4. How do you think we might encourage researchers in the MRI community to contribute more open-source code along with their research papers?

We could try to ensure that papers cite relevant open-source code or research whenever these are used, and it would also be useful to acknowledge and reward the release of such resources. MRM could follow the path that some other journals have taken, by creating a “data/resource” category for papers that specifically detail the release of a community resource — papers that count as a publication and thus provide an easy way for others to cite it. Another idea is to badge papers that have provided open-source code, thereby flagging them in the same way that open-access papers are.

Questions about the specific reproducible research habit

1. What practical advice do you have for people who would like to write code that creates reproducible figures to be shared along with their paper?

Screenshot of the website where the data for this paper was shared, and is available here.

If you choose to do this, and it does involve some upfront costs in terms of time, you should be really committed to it and have the figure exclusively programmatically generated. It saves so much time later on, when you’re editing the paper and making rapid changes, and also when you come back to the paper months later for revisions. You can and should also use a version control system to then track all the changes you make to the figures, which you cannot easily do with manual figure generation.

2. What questions did you ask yourselves while you were developing the code that would eventually be shared?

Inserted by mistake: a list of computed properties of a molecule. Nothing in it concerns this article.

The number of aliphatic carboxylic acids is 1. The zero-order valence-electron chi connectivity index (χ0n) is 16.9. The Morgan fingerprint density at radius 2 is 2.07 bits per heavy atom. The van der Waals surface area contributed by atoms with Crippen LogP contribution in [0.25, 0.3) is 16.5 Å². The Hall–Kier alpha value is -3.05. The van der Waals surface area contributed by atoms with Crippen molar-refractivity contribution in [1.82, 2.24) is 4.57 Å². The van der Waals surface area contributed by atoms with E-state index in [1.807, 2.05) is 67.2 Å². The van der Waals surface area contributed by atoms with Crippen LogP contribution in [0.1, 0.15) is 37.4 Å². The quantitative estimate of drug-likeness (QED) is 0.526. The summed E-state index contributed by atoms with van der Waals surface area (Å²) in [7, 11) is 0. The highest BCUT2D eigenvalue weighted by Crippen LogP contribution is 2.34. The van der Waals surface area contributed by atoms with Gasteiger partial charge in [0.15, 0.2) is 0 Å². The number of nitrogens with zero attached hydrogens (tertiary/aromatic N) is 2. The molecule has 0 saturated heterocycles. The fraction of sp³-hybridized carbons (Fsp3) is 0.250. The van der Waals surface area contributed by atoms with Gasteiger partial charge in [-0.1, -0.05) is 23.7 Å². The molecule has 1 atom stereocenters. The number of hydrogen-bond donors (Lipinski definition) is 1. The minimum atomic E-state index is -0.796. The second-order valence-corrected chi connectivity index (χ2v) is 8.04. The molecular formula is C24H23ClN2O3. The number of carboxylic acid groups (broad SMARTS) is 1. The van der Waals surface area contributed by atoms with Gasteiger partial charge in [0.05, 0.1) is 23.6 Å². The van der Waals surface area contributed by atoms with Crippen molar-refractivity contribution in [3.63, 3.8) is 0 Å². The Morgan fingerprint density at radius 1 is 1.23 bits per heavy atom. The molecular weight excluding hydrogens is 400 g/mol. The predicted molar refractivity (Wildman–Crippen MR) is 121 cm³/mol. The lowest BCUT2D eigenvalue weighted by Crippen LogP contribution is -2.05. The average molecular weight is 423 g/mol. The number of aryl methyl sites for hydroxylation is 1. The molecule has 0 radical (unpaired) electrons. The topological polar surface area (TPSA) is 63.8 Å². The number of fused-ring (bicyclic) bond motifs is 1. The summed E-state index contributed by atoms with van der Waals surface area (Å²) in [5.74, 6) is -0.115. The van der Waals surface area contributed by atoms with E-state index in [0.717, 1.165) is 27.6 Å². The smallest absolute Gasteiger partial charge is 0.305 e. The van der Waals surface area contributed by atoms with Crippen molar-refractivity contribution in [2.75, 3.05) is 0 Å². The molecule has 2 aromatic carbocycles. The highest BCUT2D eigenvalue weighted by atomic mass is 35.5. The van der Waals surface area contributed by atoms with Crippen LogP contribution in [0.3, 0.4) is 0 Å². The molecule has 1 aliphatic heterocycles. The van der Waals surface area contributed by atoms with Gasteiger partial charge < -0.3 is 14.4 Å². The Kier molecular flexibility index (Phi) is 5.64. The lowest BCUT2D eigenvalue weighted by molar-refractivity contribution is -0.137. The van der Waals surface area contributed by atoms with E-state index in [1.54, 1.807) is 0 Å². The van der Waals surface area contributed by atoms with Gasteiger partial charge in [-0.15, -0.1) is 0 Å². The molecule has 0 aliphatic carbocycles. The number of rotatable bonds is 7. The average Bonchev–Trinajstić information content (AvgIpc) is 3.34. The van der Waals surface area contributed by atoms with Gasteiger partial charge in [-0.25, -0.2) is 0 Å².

Will I understand what I’ve done here in 6 months’ time? Will people judge me for using single-letter variable names? Should I feel bad that this code relies on a commercial, non-free software platform (MATLAB)? Will anyone even look at this?

3. What considerations went into ensuring that this software can be used, maintained and/or improved in the long term?

I think the biggest consideration is that the code was written to be as clear and easy to follow as possible, making it easy for others to dive into, or for ourselves to get back into for future development. In contrast, code optimized for convenience at the time of writing, or for speed or density (in terms of LOC), can make future maintenance and improvement difficult. This applies particularly when it’s nobody’s full-time job to look at this specific codebase.

4. Are there any other reproducible research habits that you didn’t use for this paper but might be interested in trying in the future?

One thing that I’ve never done is make use of container tools like Docker or Singularity. While the software that we develop typically isn’t that complex, in future work it might be interesting to explore the use of containers to manage and package dependencies in a robust way.